He didn’t say whether he thought this was a good thing

[Stephen Leacock was for many years the head of the Department of Economics and Political Science at McGill University and the author of numerous textbooks and history books. To counterbalance this very serious work, he began writing humour and soon his income and fame from these humorous writings far outstripped the income from his serious work. At one point, he took it upon himself to rewrite some of the old proverbs to make them conform to modern reality. Someone might be tempted to say that an ability to see the humorous side of life is ultimately more helpful than an understanding of economic theory. I’m not sure if anyone really does understand economic theory anyway, real life keeps messing things up.]

A Rolling Stone Gathers No Moss

Entirely wrong again. This was supposed to show that a young man who wandered from home never got on in the world. In very ancient days it was true. The young man who stayed at home and worked hard and tilled the ground and goaded oxen with a long stick like a lance found himself as he grew old a man of property, owning four goats and a sow. The son who wandered forth into the world was either killed by the cannibals or crawled home years afterwards doubled up with rheumatism. So the old men made the proverb. But nowadays it is exactly wrong. It is the rolling stone that gathers the moss. It is the ambitious boy from Honkville, Indiana, who trudges off to the city and leaves his older brother in the barnyard and who later makes a fortune and founds a university. While his older brother still has only the old farm with three cows and a couple of pigs, he has a whole department of agriculture with great sheds-full of Tamworth hogs and a professor to every six of them.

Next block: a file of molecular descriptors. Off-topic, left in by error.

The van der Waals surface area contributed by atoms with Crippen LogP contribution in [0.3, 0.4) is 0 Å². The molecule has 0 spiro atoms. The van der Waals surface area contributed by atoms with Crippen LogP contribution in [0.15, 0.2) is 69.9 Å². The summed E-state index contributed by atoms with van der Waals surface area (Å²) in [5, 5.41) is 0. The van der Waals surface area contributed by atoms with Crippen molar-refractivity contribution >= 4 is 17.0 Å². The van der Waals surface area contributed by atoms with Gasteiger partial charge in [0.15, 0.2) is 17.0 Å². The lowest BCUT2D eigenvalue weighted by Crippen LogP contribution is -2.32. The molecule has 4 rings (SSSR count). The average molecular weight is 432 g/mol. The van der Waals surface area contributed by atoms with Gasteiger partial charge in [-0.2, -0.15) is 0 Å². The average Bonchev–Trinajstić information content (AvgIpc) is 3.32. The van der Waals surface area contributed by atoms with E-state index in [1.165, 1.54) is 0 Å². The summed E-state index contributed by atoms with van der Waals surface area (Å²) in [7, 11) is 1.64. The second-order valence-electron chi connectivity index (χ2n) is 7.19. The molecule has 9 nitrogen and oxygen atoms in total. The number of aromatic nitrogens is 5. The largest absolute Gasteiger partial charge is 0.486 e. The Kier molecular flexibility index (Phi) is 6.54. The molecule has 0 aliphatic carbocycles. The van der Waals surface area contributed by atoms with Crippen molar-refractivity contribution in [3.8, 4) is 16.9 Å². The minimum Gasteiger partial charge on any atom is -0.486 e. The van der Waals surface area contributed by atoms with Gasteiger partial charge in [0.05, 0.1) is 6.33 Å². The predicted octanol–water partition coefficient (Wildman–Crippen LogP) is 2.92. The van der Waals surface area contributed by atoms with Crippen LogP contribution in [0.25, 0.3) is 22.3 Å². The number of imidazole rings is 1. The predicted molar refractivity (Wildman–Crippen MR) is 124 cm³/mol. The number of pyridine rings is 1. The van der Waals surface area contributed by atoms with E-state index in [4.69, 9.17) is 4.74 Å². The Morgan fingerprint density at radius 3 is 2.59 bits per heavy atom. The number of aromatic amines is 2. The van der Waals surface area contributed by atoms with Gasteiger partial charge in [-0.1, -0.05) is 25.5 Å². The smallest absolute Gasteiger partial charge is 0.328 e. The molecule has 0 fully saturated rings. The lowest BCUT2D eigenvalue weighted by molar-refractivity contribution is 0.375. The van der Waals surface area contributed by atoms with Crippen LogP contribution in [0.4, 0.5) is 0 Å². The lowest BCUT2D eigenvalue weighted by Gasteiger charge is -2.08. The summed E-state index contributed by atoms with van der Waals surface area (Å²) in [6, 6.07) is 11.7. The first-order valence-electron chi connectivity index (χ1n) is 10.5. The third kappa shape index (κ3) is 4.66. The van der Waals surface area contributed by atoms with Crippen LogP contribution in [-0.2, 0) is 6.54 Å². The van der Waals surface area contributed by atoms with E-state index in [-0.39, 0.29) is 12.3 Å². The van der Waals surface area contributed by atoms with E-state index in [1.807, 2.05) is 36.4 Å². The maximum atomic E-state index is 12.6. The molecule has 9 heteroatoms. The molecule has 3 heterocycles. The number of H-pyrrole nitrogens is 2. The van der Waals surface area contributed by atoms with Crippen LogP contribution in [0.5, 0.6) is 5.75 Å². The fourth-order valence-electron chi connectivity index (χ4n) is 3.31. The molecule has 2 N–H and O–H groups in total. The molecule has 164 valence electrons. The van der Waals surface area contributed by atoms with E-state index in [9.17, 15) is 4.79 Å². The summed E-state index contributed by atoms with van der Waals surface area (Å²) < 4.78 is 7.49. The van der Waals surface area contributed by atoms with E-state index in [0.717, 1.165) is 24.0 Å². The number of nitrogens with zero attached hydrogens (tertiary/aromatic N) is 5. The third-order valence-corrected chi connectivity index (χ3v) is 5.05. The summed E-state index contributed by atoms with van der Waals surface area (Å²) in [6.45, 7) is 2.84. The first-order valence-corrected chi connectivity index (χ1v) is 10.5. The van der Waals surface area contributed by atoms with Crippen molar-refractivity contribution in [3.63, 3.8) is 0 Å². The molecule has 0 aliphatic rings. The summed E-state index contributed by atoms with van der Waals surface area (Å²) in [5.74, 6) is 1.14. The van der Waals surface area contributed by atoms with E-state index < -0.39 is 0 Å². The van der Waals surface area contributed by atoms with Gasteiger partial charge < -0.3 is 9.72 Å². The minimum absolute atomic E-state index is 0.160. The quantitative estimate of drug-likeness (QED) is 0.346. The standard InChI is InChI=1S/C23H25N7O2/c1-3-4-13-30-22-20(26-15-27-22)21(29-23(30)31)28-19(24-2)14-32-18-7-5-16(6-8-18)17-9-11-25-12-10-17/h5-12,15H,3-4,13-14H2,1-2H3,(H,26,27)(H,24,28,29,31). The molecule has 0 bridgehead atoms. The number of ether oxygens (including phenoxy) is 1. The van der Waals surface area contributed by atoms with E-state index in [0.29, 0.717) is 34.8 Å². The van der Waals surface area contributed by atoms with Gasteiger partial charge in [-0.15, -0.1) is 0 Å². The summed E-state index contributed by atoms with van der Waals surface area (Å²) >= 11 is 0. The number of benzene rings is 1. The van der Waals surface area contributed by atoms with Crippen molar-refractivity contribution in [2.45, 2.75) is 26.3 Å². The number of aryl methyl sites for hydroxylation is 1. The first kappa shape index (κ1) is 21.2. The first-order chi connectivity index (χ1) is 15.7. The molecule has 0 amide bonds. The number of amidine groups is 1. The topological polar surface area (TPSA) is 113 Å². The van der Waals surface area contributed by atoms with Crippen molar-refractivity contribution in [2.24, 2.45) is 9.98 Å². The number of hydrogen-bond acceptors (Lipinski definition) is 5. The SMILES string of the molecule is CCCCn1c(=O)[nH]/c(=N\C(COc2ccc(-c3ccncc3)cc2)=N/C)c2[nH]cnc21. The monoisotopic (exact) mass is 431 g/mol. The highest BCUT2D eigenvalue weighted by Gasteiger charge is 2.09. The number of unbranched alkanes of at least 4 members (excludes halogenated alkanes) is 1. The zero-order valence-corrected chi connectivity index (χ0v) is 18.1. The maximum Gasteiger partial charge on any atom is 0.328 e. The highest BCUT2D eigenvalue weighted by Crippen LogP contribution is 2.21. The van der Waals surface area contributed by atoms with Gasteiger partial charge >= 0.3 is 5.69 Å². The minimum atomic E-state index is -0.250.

-Stephen Leacock, from Winnowed Wisdom, first published in 1926

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